In an organization, regarding the judgment of an introduced data warehouse (or an ongoing data warehouse implementation), we can recognize general and individual aspects affecting the organizational level. General considerations permeate the entire organizational structure, from the initial phase of a data warehouse project to the entire lifecycle of the project. Aspects that affect one organizational level generally apply to a certain stage of the project and although their impact may extend to other organizational units, they actually influence the attitude of a smaller, well-defined part of the organization.
The size of the implementation and further development cycles plays an extremely important role in the judgment of the data warehouse project. During a shorter but usable development cycle, the costs and time requirements of the project can be planned more accurately, thus avoiding the negative opinion of the top management due to possible slippages and additional costs. The human resource needs of the project are also easier to assess, in addition to providing a foreseeable amount of extra tasks for the participants, thus avoiding overload. It also provides a solution that can be used in a relatively short time for end users, with a shorter learning cycle.
The data warehouse technology introduced or planned to be implemented and the team performance that manages it are closely related. As a result, it is difficult to separate the two from an external perspective, and a technology that provides a perfect solution to a given problem can lead to a deterioration in the overall assessment of the project in the absence of a competent team. In the evaluation of the project, it is worthwhile to separate the two as much as possible, in order to accurately identify possible problem areas.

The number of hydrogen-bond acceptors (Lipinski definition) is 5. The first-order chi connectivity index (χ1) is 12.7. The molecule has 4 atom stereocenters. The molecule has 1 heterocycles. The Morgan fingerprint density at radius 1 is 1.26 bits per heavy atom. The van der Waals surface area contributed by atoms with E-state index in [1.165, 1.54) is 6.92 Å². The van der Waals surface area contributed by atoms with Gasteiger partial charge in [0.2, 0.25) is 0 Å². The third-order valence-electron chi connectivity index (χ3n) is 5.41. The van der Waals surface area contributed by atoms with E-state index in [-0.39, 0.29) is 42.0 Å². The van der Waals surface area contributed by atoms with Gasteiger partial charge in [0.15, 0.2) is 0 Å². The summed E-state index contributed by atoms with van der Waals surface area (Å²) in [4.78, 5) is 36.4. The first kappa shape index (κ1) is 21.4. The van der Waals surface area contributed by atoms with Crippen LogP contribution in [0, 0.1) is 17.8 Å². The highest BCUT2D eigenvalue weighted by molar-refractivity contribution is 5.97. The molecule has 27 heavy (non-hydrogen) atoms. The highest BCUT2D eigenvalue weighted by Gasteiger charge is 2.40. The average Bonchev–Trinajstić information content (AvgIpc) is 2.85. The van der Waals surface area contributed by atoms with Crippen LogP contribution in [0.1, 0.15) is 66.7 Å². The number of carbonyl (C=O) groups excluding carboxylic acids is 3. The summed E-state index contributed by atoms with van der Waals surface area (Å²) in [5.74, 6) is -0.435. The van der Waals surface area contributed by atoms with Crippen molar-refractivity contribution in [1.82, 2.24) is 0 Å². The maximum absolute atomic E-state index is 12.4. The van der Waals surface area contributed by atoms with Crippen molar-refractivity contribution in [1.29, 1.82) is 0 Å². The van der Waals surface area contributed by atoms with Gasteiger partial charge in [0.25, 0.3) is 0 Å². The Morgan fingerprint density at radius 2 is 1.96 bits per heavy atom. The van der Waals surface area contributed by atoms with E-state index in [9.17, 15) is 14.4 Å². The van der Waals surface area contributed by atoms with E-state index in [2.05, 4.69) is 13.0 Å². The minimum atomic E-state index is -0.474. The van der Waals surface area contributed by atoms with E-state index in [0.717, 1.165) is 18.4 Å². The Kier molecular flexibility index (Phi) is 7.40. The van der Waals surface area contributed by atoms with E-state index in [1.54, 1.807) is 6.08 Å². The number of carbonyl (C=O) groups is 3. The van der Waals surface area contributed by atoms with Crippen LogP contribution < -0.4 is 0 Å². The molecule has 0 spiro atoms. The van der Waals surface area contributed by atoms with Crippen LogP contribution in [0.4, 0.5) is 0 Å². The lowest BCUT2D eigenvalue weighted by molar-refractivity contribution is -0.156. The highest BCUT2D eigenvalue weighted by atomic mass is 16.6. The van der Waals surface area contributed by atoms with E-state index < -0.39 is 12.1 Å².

The prevalence of current technology and visualization trends can have an impact on the judgment of the data warehouse within the entire organization. An example of this is the rise of cloud-based solutions, which are not feasible for all profiles due to technical or security factors. However, this is not necessarily the case for all participants involved, so data warehouses using non-cloud-based technology can simply be labeled “obsolete”.
The impact of internal communication on judgment starts at the intop management level and then spreads to the entire organization. If the data warehouse is used on the management’s instructions, but colleagues are reluctant to use it or do not see its benefits, forcing it will lead to further deterioration in judgment. Another example is the data warehouse reporting time-reducing effect. Colleagues who have dealt with this for a significant length of their working time may find that the data warehouse takes up their duties and may fear dismissal. This can be handled by internal communication.
At the top of the organizational hierarchy, the factors that affect the assessment of a project in general, appear. If the project is not delivered according to the proposed schedule, performance delays can also paint a negative picture of the data warehouse project. Also, the ratio of the costs incurred (development and operation) to the benefits achieved by the project has a significant influencing factor. Determining the cost/benefit ratio in the case of data warehouse development is not a self-evident task, as we can realize benefits not only from the reduction of resource demand but also from the lack of wrong business decisions made based on erroneous data. The transparency of the reports prepared with the system is a much more project-specific influencing factor. The wider the visualization toolbox of our system, the more likely we are to discover relationships that can serve as a basis for a potential business benefit decision. In addition to the possibilities of the visualization layer, trust in the authenticity of the displayed data is essential. The level of validity of KPIs determines the extent to which business decision-makers dare to base on the results extracted from the data warehouse. Due to everyday use and the effects generated by the changing market environment, new business opportunities and needs may appear in the organization's operations. If the data warehouse has the potential for improvement to fulfill these new needs, its assessment can be much more positive.